Inventory Management Case Study
Author: Roger Handley, MIOM, Caradon MK Electric Limited
During the period January 1996 to December 1997, Caradon MK Cable Management Division reduced Inventory by 45% (in excess of £1.5 million) whilst increasing complete and on time deliveries by over 10%. This article explores the events behind this achievement.
K-Curve Methodology (KCM)
The KCM is based on a decision support software package ‘The Inventory Analyser’ which analyses different approaches to the ordering of purchased and manufactured parts.
The main theory behind the Inventory Analyser package is that of splitting the total number of items that have to be ordered and stocked by an organisation, into a number of groups or classes and then ordering each class on a different ordering frequency. The method of splitting up the parts is based on the familiar Pareto or ABC analysis using the annual usage value (unit cost x annual volume) of the parts as the basis for the ranking.
The Inventory Analyser allows the user to model many permutations of classes, class boundaries and ordering frequencies. The package automatically calculates class boundaries for a given number of classes and their respective ordering frequencies by using a modified Economic Order Quantity formala. This allows the user to use a cost ration that can be flexed instead of having to know or estimate the actual costs of holding stock and ordering and delivery costs.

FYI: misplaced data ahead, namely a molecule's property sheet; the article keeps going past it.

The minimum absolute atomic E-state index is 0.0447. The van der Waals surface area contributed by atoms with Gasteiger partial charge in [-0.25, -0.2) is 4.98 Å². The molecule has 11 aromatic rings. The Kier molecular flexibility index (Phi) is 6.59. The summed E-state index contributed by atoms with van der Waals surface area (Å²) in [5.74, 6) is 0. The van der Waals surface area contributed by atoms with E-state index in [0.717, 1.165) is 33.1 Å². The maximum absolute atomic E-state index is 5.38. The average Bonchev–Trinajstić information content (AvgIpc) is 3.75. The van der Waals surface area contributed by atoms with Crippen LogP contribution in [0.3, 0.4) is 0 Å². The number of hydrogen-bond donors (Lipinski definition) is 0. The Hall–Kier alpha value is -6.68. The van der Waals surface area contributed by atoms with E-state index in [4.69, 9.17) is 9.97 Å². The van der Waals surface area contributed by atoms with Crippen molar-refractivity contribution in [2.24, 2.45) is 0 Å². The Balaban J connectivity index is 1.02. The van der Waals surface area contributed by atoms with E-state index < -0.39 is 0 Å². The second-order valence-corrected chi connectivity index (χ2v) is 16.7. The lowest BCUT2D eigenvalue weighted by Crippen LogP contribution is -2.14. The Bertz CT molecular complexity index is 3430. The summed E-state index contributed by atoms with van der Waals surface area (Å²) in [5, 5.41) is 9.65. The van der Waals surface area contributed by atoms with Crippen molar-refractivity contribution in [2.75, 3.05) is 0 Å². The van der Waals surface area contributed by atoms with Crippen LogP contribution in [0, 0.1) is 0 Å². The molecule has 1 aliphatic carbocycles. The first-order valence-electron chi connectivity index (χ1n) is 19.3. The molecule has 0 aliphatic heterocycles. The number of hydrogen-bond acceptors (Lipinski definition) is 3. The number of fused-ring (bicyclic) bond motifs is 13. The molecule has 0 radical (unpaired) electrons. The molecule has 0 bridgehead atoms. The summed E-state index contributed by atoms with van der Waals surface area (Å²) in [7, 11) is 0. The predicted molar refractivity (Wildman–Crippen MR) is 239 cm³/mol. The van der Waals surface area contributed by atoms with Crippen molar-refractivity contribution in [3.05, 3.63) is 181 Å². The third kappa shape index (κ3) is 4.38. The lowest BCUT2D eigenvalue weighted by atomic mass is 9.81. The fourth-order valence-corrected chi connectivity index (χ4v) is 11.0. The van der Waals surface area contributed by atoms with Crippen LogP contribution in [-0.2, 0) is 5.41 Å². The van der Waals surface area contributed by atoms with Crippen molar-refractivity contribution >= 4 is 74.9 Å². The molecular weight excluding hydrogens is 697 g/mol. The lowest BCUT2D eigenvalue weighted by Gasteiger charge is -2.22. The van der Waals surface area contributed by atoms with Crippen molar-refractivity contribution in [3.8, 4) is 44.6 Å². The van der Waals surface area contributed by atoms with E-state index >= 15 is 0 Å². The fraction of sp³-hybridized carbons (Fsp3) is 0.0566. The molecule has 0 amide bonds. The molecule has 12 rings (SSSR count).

The minimum inputs that are required for the package are a list of part numbers and their respective annual usage values, the length of the company’s working year in days, and an initial cost ratio.
The outputs that are provided are essentially a set of ordering and classification policies, each of which give a particular combination of inventory level and number of orders (or deliveries). This then allows the user to eventually choose a particular combination for their organisation and, more importantly, to be able to determine the parameters in terms of number of classes, class boundaries and ordering frequencies that will give that combination.
In simple terms the KCM groups low value, slow moving items suggests an infrequent ordering pattern in contrast to the high value, fast moving items which should have a low stock holding but frequent replenishment. These parameters are then set up in the company’s materials management system, whether it is a MRP system, a stock control system, Just-in-Time or a combination of them.
This was the theory – we however were in the ‘real’ world. Would this SYSTEM help us achieve our objectives of improving stock turns without adversely affecting cutsomer service? We decided to test the hypothesis.